Knocking on Heaven’s Door by Lisa Randall

| October 12, 2012 | 0 Comments

Perhaps the most popular recent releases in the Amazon physics book section is a book by Lisa Randall called “Knocking on Heaven’s Doors”.  Now technically it’s a reprint edition, but since I haven’t added it to the website yet, I decided to do a short review.The book explores the role of risk, creativity, uncertainty, beauty, and truth in scientific thinking and apparently does a good jobSo let’s take a closer look.

Author: Lisa Randall

Hardcover: 480 pages

Publisher: Ecco; (2 Oct 2012)

ISBN-10: 0061723738

ISBN-13: 978-0061723735

Kindle edition: (US|UK)

Reviews: customer reviews

 Rating: ★★★★  Ranking: 6,447 US Version UK Version

About the Author

Lisa Randall was the first tenured woman in the Princeton University physics department and the first tenured female theoretical physicist at both MIT and Harvard University. Hey but that’s not all, she’s also one of the Top 100 Most Influential people according to the Time magazine. Research interests of Lisa Randall include particle physics and cosmology, which I think is a really nice mix.


Short Review

These days we see more and more books aiming to explain the hard boiled mysteries of modern physics to simple everyday people . And, to be honest, many of them are quite cliché — you know, flashy covers, sensational titles, a lot of speculation and little real content. But don’t worry, “Knocking on Heaven’s Door” doesn’t fall to this category. It’s a unique book, firstly, because the author is a leading expert in the fields that she is writing about, which always makes the book more interesting. Secondly, the book is an interesting mix of discussion, even a little philosophy, about the methods of science and a glance to the more realistic side of a life of a physicist.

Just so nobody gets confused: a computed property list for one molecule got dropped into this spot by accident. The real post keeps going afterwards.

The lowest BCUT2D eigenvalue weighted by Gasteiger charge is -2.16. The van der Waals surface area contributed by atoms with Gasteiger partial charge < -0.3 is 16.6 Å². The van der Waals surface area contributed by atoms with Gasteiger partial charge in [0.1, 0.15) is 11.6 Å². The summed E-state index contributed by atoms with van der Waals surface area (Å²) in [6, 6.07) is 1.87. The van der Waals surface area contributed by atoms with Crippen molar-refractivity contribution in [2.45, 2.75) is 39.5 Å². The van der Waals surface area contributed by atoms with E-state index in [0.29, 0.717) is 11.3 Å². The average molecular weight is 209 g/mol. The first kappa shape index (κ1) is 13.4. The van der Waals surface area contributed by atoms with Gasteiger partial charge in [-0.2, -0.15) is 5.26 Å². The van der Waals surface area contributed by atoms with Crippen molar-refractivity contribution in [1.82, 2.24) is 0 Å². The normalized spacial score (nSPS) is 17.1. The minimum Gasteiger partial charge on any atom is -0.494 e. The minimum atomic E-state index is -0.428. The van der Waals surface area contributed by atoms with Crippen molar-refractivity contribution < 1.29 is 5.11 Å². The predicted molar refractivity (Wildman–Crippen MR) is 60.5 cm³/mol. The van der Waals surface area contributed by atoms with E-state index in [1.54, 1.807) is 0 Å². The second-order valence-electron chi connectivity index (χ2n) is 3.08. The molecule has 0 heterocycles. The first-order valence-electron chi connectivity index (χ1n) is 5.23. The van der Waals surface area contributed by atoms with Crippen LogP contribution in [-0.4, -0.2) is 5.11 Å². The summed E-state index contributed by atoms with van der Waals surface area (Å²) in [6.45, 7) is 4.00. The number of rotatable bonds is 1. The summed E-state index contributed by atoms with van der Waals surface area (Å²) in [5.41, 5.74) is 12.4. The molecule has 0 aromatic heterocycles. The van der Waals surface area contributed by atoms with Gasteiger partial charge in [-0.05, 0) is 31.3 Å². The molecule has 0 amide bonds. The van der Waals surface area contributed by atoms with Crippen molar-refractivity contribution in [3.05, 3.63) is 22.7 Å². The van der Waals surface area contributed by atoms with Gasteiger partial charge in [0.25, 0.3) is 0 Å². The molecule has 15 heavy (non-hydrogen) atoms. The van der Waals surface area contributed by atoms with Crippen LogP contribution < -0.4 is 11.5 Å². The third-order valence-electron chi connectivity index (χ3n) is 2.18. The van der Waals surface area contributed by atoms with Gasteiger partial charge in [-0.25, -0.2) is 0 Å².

“Knocking on Heaven’s Door” explores how the mathematical beauty can drive science forward and how unique thinking and creativity are the forces that shape the world of science. It’s really interesting to find out what a leading woman scientist is thinking about the scientific process and how it changed throughout the history. In a sense, the book is like a glimpse to the mind of Lisa Randall, which is definitely great if you’re a fan.

But don’t get fooled, the book has some great content as well. This includes a clear and concrete discussion of cutting edge particle physics and its implications for the future of science. Naturally, this discussion includes a glimpse to the inside of the LHC, the great particle accelerator, and the research going on at it.

Overall, in terms of raw scientific material, the book offers a classical overview of particle physics, which you are most likely to find in many other popular science books. However, the whole “philosophical side” of the book is really worth of your attention. Lisa Randall tries to analyse how physicists actually think and what strategies they employ to tackle the great problems. Often this brings up a honest and surprising side of the everyday life of scientists. And if you are a scientist, or simply enjoy the subject, it’s a great book to find out what’s going on in the head of a physicist.




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Category: Physics Books

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